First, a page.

Unless you have taken a full week off from the news, by now you have encountered someone trying to explain what is going on with GameStop.
Late last month, GameStop made headlines as its stock’s value shot up, the beginning of days of remarkable volatility. The stock began the year at under $20. On Jan. 22, it increased in value nearly 70%. On Jan. 25, the price was so volatile the New York Stock Exchange briefly halted trading nine times over the course of the day. GameStop’s stock reached almost $350 at the market close on Jan. 27 and fell to under $200 at the close on Jan. 28.
For some time, the video game retailer has been struggling with dual realities. First, foot traffic to its brick-and-mortar stores, long trailing off, suffered further during the pandemic. Second, video game fans increasingly buy their games as direct downloads rather than as physical discs or cartridges. While some bystanders had recently seen reasons for optimism – such as new board members and reports of a shift to focus more fully on e-commerce – none of that news was the major engine for the spike in GameStop’s stock price.
That engine was an army of day traders.
As many people, including me, observed last year, the COVID-19 pandemic coincided with an increase in trading from individual investors. Many of these investors took to Reddit to discuss their approaches. In GameStop’s case, it is clear that much of the momentum began in the subreddit WallStreetBets. What is less clear is whether the majority of these traders sincerely hoped to profit or whether, as Emily Stewart put it for Vox, “they’re just ‘YOLO-ing’ themselves across the market.”
GameStop caught the attention of retail traders, especially on Reddit, not only because of positive news about the company itself, but because so many market professionals had bet against it. A large group of retail investors determined that, by acting together to drive up the value of GameStop’s stock, they could hurt hedge funds and other institutional investors that had shorted it. Observers have debated the extent to which this motivation was primary or secondary, but it is clear it helped drive the trend to some degree.
This is different than a classic bubble, where optimistic individuals lose sight of the risks involved and invest with the assumption that they can’t lose. Instead, GameStop investors are actively banding together to try to drive one stock’s price up by creating an overwhelming level of demand, effectively breaking the typical market environment where buyers and sellers are matched together to agree on an appropriate price. While some have speculated that the GameStop incident might trigger regulatory scrutiny about potential market manipulation, that outcome seems unlikely. As far as we know, no one was acting fraudulently or with any nonpublic knowledge.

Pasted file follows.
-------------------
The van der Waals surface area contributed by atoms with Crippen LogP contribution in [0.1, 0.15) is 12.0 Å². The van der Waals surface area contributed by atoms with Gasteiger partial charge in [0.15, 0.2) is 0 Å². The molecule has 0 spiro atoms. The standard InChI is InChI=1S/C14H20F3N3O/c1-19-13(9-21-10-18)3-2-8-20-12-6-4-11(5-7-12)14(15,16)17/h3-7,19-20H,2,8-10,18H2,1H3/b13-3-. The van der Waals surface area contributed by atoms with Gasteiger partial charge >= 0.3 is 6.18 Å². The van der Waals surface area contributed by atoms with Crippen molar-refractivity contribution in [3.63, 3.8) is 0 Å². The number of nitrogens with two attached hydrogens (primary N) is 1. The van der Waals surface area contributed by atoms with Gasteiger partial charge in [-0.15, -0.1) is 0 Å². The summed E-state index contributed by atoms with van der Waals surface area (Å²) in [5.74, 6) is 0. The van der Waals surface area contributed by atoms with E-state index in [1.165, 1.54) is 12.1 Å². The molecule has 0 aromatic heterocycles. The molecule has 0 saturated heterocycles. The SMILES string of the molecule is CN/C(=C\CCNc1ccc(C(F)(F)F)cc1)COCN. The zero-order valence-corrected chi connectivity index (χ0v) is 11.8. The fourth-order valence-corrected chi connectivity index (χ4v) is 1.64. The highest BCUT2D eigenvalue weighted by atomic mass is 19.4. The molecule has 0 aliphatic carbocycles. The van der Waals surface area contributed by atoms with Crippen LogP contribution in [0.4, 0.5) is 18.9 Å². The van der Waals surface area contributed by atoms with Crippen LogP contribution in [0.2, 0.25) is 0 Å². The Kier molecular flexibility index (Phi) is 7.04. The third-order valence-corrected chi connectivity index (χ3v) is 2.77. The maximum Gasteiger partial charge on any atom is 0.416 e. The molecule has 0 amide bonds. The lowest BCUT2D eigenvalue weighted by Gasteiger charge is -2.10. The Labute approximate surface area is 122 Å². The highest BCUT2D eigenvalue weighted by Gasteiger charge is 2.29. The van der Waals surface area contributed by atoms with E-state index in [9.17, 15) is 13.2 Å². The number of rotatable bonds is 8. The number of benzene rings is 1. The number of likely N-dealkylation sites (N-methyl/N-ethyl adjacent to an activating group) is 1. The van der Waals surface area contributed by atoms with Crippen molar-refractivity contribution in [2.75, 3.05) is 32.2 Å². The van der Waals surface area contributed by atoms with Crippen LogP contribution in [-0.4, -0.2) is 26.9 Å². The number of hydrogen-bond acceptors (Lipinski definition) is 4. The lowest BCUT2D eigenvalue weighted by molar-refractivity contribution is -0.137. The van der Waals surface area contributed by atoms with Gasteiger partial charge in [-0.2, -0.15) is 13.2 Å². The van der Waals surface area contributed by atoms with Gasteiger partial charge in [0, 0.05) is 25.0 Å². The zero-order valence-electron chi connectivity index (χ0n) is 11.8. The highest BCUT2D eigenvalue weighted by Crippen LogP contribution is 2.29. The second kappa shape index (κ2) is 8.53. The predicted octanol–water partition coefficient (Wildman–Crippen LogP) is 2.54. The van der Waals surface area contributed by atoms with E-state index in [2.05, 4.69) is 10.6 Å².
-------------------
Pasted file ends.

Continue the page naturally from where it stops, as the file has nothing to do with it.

Anyone who holds a concentrated stock position is vulnerable to the unexpected. A company’s stock can suddenly crash while the rest of the market is unaffected due to business-specific risks that are difficult to anticipate. For example, cruise line investors could not have anticipated a deadly pandemic. Boeing investors could not have anticipated the pair of deadly crashes that grounded the 737 MAX and undercut public trust in a well-established company. Unforeseen events can tank a stock, temporarily or permanently. This isn’t new.
In this case, we saw the unexpected operating in the opposite direction as GameStop’s stock skyrocketed. This episode has created a new risk for investors to consider before opening a concentrated position in one company’s stock: the risk that a coordinated group of investors could decide to do the opposite, and drive a company’s stock down, rather than up. While the mechanics of this could be tricky, it’s not unthinkable that in the future large number of small investors could try to push down the price of smaller, less liquid stocks for extended periods by banding together.
That said, many GameStop investors have expressed disdain for those who bet against companies. This antagonism may be fueled in part by the popular conception that short selling caused or contributed to the 2008 recession. Economists have since argued that short selling was not the principal culprit, but the sentiment persists. For at least some of the traders betting on GameStop, hurting short sellers is not only a bonus, but the goal.
The GameStop saga also highlighted another previously unappreciated risk for those holding a concentrated position. What happens if your broker does not let you trade a stock when you choose? In light of GameStop’s volatility, certain platforms – including Schwab, TD Ameritrade and Robinhood – temporarily restricted trades of particularly volatile stocks. Many day traders reacted angrily, accusing brokerages of favoring institutional investors over “the little guy.” The brokerages argued that the halts were purely procedural, due to the limits of the firms that process transactions on the back end. Regardless, for someone with a concentrated stock position, the prospect you might miss a key moment due to circumstances outside your control is another hazard to bear in mind.
Concentrated positions are always risky. Sometimes the risks are conditions you can see coming, but often they can blindside you. In a properly diversified portfolio, a bolt from the blue can cause some pain, but seldom disaster. The GameStop story is a valuable reminder to expect the unexpected and to avoid the temptation to put all your eggs in one basket.